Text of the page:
But my history is littered with the occasional series that did manage to get my attention. And the Samurai X cartoon series was definitely one of the highlights of my geek life. It's not necessarily my all-time favorite or anything like that, but it was a show that I did find myself investing significant time in.
And initially I was really scared about the news that this was being adapted into a live-action movie. Time and time again we've seen how cartoons just don't immediately translate well into life-action, especially complex tales like this one. Add in the fact that only SM Cinemas were going to bring the movie to the country and you can imagine my initial reluctance to go see this movie.
But Tobie and I eventually made the trek to Ortigas and managed to catch it at The Podium. And the end result- totally blown away by what they filmmakers accomplished.
Synopsis: Rurouni Kenshin is a 2012 Japanese movie based on the Nobuhiro Watsuki manga of the same name. The movie was originally released in Japan in August of this year while it finally made its way to the Philippines by December.
The movie starts with recapping the life of Hitokiri Battōsai (Takeru Sato) towards the end of the Bakumatsu War prior to the Meiji Period in Japan. He was an infamous assassin who had killed many in order to help restore power to the Emperor. Fast-forward ten years and we find that he is no longer the assassin Battōsai, but is now just a humble wanderer named Himura Kenshin roaming Japan.
Upon arriving in Tokyo he encounters Kamiya Kaoru (Emi Takei), the owner of a fencing school left to her by her father before her. The school has not been doing so well as of late since rumors have been circulating that a killer who practices their particular fencing style has been assassinating various people night after night. Thus her only student is young Myōjin Yahiko (Taketo Tanaka). In time they are joined by the mysterious Takani Megumi (Yu Aoi), who is on the run from Kanryu Takeda (Teruyuki Kagawa), a bit of a gangster trying to take over the city through his various criminal activities.
Now the movie nicely touches on various story elements from the first season of the anime series that was created based on the manga. Hence we have the whole arc where Kenshin meets Kaoru and of course the whole complication of Megumi. And beyond the effort to follow the story as well as they could, they also put a fair amount of love into the casting to make sure they got decent matches for the various characters.
Takeru Sato was quite the remarkable choice for Kenshin. Beyond the visual appeal, he's quite the skilled actor and did quite well bringing the classic anime character to life. And Kenshin is not an easy role for anyone given the fact that his portrayal swings from being comical in an almost slapstick manner all the way to being deathly serious when he's in full assassin mode. And Emi Takei was a nice balance for his character as a romantic interest, although I do wish she was a tad stronger in some moments. The anime had her almost as a tomboy when it came to defending her school and their particular fighting style, and that was not fully established in the movie.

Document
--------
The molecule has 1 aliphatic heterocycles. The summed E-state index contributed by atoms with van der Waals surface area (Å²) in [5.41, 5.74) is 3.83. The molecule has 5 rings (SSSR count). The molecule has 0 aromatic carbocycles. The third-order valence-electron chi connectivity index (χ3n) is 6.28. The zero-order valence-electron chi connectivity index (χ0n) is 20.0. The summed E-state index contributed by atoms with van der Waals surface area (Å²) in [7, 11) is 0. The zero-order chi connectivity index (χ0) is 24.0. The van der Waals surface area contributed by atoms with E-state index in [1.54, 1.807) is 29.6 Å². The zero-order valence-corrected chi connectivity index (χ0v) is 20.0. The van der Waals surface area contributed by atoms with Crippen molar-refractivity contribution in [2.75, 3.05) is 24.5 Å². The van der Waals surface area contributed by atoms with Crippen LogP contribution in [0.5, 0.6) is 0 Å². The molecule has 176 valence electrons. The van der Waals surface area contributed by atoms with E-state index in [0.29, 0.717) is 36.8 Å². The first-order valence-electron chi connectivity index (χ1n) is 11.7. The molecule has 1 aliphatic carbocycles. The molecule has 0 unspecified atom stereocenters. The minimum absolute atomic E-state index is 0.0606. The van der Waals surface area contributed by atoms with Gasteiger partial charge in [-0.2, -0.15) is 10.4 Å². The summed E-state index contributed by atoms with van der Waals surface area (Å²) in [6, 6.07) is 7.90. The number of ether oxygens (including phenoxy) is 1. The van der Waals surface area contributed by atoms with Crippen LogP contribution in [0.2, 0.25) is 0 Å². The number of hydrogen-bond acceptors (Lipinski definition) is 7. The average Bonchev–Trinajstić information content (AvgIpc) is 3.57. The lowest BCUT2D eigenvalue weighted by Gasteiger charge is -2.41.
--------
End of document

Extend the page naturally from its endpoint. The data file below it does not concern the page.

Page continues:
But I was a tad disappointed in their choice for Sagara Sanosuke - this being actor Munetaka Aoki. While he did grow into the role much later in the movie, from an initial impression perspective he didn't seem like a good match. And this goes beyond him being shorter than what I expected for Sanosuke, but more along the lines of him not quite embodying the role consistently.
It's a tad subtle, but the movie remains a tad more tailored towards fans of either the anime or the manga series before this. It's not that the movie doesn't have a coherent story on its own, but there are still those moments that don't seem fully explained but are in fact nods to the prior versions instead. Thus while the moments may not make full sense strictly within the movie alone, they still get viewers to make the necessary oohs and ahs when fan moments are involved.
The fight choreography behind the movie was rather, well, spectacular. A lot of the different sequences did their best to embrace the various fighting styles of the various characters. This is certainly where the movie truly shined more often than not since the fights weren't just impressive by they were often quite beautiful - and this fits perfectly well with the tone of the manga and anime series.
Rurouni Kenshin was a good demonstration of how to properly adapt an anime series into a movie, although it could have been a tad better to make it stand on its own for non-fans. Still, the movie well deserves 4 brilliant fight moments out of a possible 5.